Plaintiff claims that it is not liable to defendant Fireman under the insurance policy because defendant Aletras intentionally started the fire, and defendants Fireman and Stone materially misrepresented its circumstances [ Id. at 3-5]. Alternatively, plaintiff claims that defendant Aletras acted negligently in starting the fire [ Id. at 5]. Plaintiff seeks a declaration of the rights and duties of the parties under its insurance policy with defendant Fireman, and a declaration of the rights and duties of defendant Auto-Owners regarding defendant Auto-Owners' obligations to pay proceeds as a result of the fire under its policy with defendant Aletras [ Id. at 5-6]. Plaintiff also seeks damages against defendants Fireman, Stone, and Aletras to recover "the amount paid to the mortgagee under the policy, " and the amounts advanced under the policy, plus interest and costs [ id. at 6]; or in the alternative, a judgment against defendant Aletras for the amount that plaintiff is obligated to pay its insured under its policy with defendant Fireman, and an order of indemnification against defendant Auto-Owners [Id].
On July 30, 2014, defendants Fireman and Stone filed a complaint in the Sevier County, Tennessee, Circuit Court against plaintiff State Auto and defendant Aletras [Doc. 19-1 p. 2]. Joining defendants Fireman and Stone in bringing the state action were James Stone Jr. and Betty Stone, who were alleged co-owners of the insured properties [ Id. at p. 3]. The state court action makes a claim for damages against plaintiff State Auto for breach of contract, including punitive damages for an intentional, fraudulent, malicious, or reckless breach [ Id. at p. 5-6]. The state court action also makes a claim for damages against defendant Aletras for negligence [ Id. at p. 6-7]. At the time that defendants Fireman and Stone filed their motion to dismiss in this case, the state court action was ongoing [Doc. 19 p. 2].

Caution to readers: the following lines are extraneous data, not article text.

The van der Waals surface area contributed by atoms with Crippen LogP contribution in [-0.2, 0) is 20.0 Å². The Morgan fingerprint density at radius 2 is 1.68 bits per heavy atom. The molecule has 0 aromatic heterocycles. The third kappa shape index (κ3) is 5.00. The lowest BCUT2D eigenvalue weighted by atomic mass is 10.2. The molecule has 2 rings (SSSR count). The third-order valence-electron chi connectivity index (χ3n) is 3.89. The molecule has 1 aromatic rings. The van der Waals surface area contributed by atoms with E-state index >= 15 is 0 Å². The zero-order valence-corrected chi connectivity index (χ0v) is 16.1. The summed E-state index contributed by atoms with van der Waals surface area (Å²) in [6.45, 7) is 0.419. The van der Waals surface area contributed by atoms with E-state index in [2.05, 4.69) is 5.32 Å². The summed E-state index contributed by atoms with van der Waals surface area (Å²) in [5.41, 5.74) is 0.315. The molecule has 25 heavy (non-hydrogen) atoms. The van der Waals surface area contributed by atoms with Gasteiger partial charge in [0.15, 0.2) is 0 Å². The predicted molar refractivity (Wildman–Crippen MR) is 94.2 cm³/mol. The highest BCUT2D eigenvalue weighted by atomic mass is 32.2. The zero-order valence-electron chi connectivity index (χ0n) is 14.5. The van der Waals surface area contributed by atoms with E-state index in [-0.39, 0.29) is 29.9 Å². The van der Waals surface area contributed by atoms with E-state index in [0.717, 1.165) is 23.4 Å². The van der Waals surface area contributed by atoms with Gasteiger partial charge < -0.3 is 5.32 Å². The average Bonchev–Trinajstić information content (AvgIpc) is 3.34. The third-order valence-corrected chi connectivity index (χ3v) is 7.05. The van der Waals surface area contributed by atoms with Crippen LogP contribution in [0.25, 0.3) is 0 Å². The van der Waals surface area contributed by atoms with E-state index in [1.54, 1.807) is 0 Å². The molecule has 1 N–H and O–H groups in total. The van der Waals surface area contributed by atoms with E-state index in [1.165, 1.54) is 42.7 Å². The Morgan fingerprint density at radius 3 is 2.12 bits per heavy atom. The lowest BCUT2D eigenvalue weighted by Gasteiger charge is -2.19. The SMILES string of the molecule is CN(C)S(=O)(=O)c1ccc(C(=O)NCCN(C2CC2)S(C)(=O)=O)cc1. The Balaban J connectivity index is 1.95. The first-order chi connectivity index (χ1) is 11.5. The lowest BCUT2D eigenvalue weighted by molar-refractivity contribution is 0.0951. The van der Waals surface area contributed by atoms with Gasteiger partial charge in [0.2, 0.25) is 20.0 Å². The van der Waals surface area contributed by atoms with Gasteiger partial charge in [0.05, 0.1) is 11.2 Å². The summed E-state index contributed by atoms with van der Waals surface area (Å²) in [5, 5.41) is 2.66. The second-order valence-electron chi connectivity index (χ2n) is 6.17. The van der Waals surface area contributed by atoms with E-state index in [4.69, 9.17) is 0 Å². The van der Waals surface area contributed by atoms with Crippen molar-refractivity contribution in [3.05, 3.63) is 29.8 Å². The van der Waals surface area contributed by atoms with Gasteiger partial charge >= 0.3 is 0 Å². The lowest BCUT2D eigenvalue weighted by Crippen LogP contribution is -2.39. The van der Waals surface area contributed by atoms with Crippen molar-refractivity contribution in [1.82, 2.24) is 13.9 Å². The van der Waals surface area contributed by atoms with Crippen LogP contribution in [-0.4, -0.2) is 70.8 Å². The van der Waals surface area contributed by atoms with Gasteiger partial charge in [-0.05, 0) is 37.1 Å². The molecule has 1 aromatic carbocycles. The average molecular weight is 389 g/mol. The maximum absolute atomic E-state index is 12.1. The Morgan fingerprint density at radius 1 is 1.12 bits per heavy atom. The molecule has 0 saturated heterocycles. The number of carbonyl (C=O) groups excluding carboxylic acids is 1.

II. Standard of Review
Federal courts are courts of limited jurisdiction, and therefore, may only hear cases over which they have subject matter jurisdiction. Kokkonen v. Guardian Life Ins. Co. of Am., 511 U.S. 375, 377 (1994). Jurisdiction my fail on the face of the pleadings or it may fail in fact. See United States v. Ritchie, 15 F.3d 592, 598 (6th Cir. 1994) ("Motions to dismiss for lack of subject matter jurisdiction fall into two general categories: facial attacks and factual attacks.").
The standard of review for determining whether a pleading has sufficiently established jurisdiction on its face is akin to the standard of review for a motion made under Rule 12(b)(6) of the Federal Rules of Civil Procedure. Ohio Nat. Life Ins. Co. v. United States, 922 F.2d 320, 325 (6th Cir. 1990). Accordingly, in analyzing whether a pleading establishes jurisdiction on its face, the Court takes the material allegations of the pleading as true and construes them in the light most favorable to plaintiff. Kiser v. Reitz, 765 F.3d 601, 606 (6th Cir. 2014) (citing Ritchie, 15 F.3d at 598)); see also Ashcroft v. Iqbal, 556 U.S. 662, 678-80 (2009); Bell Atl. Corp. v. Twombly, 550 U.S. 544, 564-70 (2007).